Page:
Mueller Demands Trump's Deutsche Bank Account Details, Where President Owes Millions: Report

President Donald Trump visits the Church of Jesus Christ of Latter-day Saints Welfare Square food distribution center in Salt Lake City on December 4. Robert Mueller, who is heading the Russia investigation, has reportedly demanded Deutsche Bank hand over details of Trump’s accounts with the organization. Kevin Lamarque/Reuters

Special counsel Robert Mueller has subpoenaed President Donald Trump's financial dealings with Deutsche Bank, likely including information on a large loan borrowed from Germany's biggest financial institution, according to reports.

German business paper Handelsblatt first reported the subpoena, confirmed by Reuters through an anonymous source close to the matter. Both reports said Mueller issued the subpoena several weeks ago. Handelsblatt said the subpoena requested information on the bank's dealings with the Trumps, where Ivanka Trump, the president's daughter, and her husband, Jared Kushner, are also clients. Deutsche Bank spokesman Charlie Olivier told Newsweek the bank declined to comment on the matter.

In June, President Trump disclosed that he owes the bank roughly $130 million. Sources familiar with Trump's borrowing from the bank told the Financial Times the total he owed is more like $300 million.

Trump borrowed $640 million in 2005 from the bank to build Trump International Hotel & Tower in Chicago. In 2008, Trump sued the bank to get out of $40 million in guarantees he had made them on his loan. The case was settled in 2009.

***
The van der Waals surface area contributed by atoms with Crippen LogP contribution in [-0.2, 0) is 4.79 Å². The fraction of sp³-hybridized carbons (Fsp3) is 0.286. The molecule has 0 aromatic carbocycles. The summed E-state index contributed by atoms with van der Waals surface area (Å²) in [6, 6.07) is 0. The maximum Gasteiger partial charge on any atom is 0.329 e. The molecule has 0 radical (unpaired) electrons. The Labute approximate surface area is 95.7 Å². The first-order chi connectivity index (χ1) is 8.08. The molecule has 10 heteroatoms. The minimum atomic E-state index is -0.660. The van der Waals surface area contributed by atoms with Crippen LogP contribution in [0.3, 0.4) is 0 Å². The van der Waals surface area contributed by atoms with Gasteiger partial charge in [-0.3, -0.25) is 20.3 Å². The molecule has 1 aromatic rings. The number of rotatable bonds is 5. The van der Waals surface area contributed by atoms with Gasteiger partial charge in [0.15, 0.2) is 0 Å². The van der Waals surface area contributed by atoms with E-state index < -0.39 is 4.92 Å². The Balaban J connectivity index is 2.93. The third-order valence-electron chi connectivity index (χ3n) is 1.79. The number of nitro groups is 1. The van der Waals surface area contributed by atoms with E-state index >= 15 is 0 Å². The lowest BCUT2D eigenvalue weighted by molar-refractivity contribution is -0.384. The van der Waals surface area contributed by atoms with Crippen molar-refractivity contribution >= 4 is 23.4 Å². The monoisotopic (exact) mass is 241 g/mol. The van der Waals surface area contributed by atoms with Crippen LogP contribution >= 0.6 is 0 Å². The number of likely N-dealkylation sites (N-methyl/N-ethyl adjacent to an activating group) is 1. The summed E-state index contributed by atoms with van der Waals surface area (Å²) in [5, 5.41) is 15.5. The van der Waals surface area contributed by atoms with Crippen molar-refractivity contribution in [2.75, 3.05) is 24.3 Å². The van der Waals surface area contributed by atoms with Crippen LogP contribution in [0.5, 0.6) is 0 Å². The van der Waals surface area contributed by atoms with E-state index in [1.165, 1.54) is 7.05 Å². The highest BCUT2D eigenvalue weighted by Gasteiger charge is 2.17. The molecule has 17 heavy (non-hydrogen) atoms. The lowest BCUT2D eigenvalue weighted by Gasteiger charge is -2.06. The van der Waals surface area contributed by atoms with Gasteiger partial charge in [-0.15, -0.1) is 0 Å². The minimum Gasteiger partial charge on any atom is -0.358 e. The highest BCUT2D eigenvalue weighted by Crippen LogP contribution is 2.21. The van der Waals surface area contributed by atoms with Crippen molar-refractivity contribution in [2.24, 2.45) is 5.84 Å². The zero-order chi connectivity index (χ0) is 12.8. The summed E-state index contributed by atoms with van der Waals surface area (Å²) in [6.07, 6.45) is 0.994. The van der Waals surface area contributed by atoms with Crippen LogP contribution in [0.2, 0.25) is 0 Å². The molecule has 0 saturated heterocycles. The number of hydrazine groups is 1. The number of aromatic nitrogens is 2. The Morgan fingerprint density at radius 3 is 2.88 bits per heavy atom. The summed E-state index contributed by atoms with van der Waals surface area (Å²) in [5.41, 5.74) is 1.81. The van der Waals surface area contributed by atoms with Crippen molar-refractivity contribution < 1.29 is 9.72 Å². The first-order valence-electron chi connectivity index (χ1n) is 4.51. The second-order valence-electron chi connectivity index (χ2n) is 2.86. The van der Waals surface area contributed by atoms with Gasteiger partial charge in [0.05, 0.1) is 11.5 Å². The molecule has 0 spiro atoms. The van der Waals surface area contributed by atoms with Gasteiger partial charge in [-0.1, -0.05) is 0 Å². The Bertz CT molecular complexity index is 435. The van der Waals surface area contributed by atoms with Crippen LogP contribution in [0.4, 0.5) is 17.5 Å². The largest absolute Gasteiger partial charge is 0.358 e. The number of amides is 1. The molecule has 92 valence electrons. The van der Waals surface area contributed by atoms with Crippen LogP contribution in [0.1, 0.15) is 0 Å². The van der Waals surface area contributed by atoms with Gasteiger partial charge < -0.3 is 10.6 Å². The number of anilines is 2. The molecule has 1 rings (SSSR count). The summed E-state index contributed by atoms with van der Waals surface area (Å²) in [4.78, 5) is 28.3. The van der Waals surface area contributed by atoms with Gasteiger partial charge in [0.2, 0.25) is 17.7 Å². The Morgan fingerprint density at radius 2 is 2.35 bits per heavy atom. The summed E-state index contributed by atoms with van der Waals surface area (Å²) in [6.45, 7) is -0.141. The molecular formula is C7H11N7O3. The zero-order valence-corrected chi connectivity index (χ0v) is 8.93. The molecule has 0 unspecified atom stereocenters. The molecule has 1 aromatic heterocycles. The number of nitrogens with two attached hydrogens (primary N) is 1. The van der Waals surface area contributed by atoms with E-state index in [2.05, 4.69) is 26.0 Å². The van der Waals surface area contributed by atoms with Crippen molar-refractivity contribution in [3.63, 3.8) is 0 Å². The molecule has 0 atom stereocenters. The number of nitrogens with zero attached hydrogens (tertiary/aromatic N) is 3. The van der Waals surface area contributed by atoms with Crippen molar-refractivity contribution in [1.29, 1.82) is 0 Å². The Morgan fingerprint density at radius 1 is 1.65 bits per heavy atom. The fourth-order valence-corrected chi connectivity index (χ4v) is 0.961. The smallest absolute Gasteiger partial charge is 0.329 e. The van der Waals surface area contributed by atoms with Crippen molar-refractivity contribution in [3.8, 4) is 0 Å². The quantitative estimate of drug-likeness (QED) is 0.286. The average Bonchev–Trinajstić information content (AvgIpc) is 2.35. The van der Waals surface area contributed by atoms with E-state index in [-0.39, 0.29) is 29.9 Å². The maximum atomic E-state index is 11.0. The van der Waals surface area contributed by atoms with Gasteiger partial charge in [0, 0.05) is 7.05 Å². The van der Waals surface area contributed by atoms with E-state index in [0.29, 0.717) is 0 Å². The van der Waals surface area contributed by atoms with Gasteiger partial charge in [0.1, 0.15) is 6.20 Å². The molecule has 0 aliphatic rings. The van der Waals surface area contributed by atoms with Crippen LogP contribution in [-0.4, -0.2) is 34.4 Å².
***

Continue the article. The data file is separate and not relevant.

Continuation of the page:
While Trump campaigned during the 2016 election, the bank rejected calls to be transparent about exactly how much money Trump owes and why.

Read more: Trump has now urged seven officials to help end the Russia probes

Mueller is investigating whether the Trump campaign helped Russia in the Kremlin's efforts to interfere in the election to throw it to Trump. The president's financial records could potentially show whether Trump owes or has received money from suspects connected to Russia.

Trump has done billions of dollars' worth of business with Deutsche Bank in the past 20 years; he has previously said that he would consider Mueller looking into his finances beyond any connection to the Russia investigation "a violation."

In September, the IRS shared financial details about members of Trump's campaign team with Mueller's investigation. It is not clear whether the investigation has Trump's tax returns, but Mueller is authorized to access such documents.